Saturday, October 31, 2009


For this Route 66 Saturday Series and still with a Halloween theme, I am posting the above photo taken from Bob's Gasoline Alley in Cuba, Missouri.
It is no secret to the faithful readers of this blog that I don't care much for Halloween. I do enjoy seeing kids dressing up in cute costumes but I am not really into decorating or going to a Halloween party. There are about a dozen kids in our neighborhood and the families walk together in groups, so the whole "Trick or Treat" lasts about an hour. My husband caught a cold earlier this week and still is in bed with running nose, a light fever and body ache. So it was up to me to be a cheerful host when the children stop by. The kids were excited when I put a handful of candies into their baskets/bags and the parents thank me for my generosity. The truth to be known that I just wanted to get the whole thing over quickly as it was kind of chilly standing in front of the house waiting for the kids to come by! Not wanting to be a Halloween Pooper, I am posting the photos below, a smiling pumpkin painted on a bale of hay and the giant eyeball scuplture - BOO from St. Louis!
American artist Tony Tasset created the giant eyeball sculpture. It is made of fiberglass, resin, oil paint and steel and on display at Laumeier Sculpture Park.

Friday, October 30, 2009


For this week St. Louis Friday Series, I am posting photos of The Awakening, a five-part (thus giving the title to this post - Body Parts) sculpture by American sculptor J. Seward Johnson. The sculpture was unveiled on Saturday, October 10th and will be on display permanently at Central Park in Chesterfield, Missouri. "The Awakening" is a 4,700-pound cast aluminum giant, 70 feet in length and 17 feet tall, that appears to be emerging from the ground.

In this photo, Benjamin tried to shake hand with the Giant but he gave up and decided to just "high-five" instead! (As I watch the kids happily scrambled over the face, climbing and sitting in the huge hand and the right foot, I sure missed my nephew and thought JL would have a good time playing around the Giant as well as taking part in make-and-take art activities.)

Wednesday, October 28, 2009


Well, not wild beasts running around NYC for real, just two plaster scupltures of mean looking big cat and guard dog. I don't have any scary photos (for Halloween) to post for this week New York Wednesday Series, so these close up photos would have to do.
The 4+ years I attended Hunter College I never had time to walk leisurely around the block. With a full time job during the day and trying to take as many as evening classes that were available, I typically rushed from the subway (#6 train station right at the corner of 68th & Lexington) into the main campus, just enough time to get something to eat and double check on papers I was supposed to hand in or last minute reading assignments. Last May I took a trip down the memory lane by visiting my alma mater. I walked around the block, no longer rushing to class, then I looked up and for the first time, saw these plaster scupltures on the building right next to the main campus. Next time, I plan to buy a pretzel and a soda, from a street vendor that has been forever at the same corner, sit down on the steps, slowly removing all the salt off the pretzel, eat the pretzel, drink the soda and just watch the students rushing by, enjoying the moment, knowing I no longer have classes to attend or papers to submit, I already earned my degree as proof that I made it, here at Hunter College in New York City!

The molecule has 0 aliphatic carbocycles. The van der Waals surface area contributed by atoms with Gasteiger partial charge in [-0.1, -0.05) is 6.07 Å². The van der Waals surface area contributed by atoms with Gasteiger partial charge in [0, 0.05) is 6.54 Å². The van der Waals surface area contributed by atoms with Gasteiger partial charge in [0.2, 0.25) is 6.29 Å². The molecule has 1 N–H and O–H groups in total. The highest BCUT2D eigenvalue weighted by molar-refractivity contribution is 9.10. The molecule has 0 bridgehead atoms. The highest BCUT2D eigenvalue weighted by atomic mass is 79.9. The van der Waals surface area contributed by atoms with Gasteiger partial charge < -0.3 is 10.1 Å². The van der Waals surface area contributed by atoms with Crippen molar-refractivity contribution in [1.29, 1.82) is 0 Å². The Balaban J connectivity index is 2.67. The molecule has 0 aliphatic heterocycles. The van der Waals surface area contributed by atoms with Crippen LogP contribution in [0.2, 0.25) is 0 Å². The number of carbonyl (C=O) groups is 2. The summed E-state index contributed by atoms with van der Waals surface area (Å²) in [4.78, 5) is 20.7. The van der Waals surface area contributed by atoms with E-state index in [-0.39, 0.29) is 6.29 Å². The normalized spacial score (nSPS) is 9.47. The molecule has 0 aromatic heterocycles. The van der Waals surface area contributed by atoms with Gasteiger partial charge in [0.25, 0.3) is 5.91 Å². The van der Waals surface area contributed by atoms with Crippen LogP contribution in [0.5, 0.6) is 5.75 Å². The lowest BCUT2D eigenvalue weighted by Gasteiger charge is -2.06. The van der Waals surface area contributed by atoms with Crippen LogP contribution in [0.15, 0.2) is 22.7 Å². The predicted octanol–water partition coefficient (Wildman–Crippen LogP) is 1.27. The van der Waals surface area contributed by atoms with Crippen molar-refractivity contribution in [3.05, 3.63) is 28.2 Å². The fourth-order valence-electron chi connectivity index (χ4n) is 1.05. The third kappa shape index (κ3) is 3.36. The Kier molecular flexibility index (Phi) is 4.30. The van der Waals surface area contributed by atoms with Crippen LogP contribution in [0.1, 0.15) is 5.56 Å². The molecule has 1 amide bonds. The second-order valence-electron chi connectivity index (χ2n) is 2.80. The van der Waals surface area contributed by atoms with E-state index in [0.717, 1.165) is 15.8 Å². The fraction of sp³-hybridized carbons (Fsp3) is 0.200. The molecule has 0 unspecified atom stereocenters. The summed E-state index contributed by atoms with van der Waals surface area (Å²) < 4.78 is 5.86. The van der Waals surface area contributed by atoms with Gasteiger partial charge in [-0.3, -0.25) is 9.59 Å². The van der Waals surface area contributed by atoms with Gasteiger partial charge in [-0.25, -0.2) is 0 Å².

Monday, October 26, 2009


This is the perfect pose for either "The Three Stooges" or "The Three Amigos". I am running out of Country Humor, so I am posting snapshots of these cute farm animals as they came right up to the fence when we stopped by. My husband said the sheep wanted to have a good look at his T-bird and that even the sheep appreciate a fine automobile. For this Humor of the Week, you could say that this is a Baa Humor Post.

Saturday, October 24, 2009


This Macoupin County Courthouse in Carlinville, Illinois is recognized as the most magnificient courthouse in the State. It is one of the largest courthouses in the U.S., second only to a courthouse in New York. Designed by E. E. Meyers in 1867, the building began as a $50,000 (that is fifty thousand dollars) project. When it was finally completed in 1870, the total cost was $1.3 million. It took the County 40 (that is forty) years to pay it off. The building was made of limestone and a great example of the mid-1800s Renaissance Revival style architecture.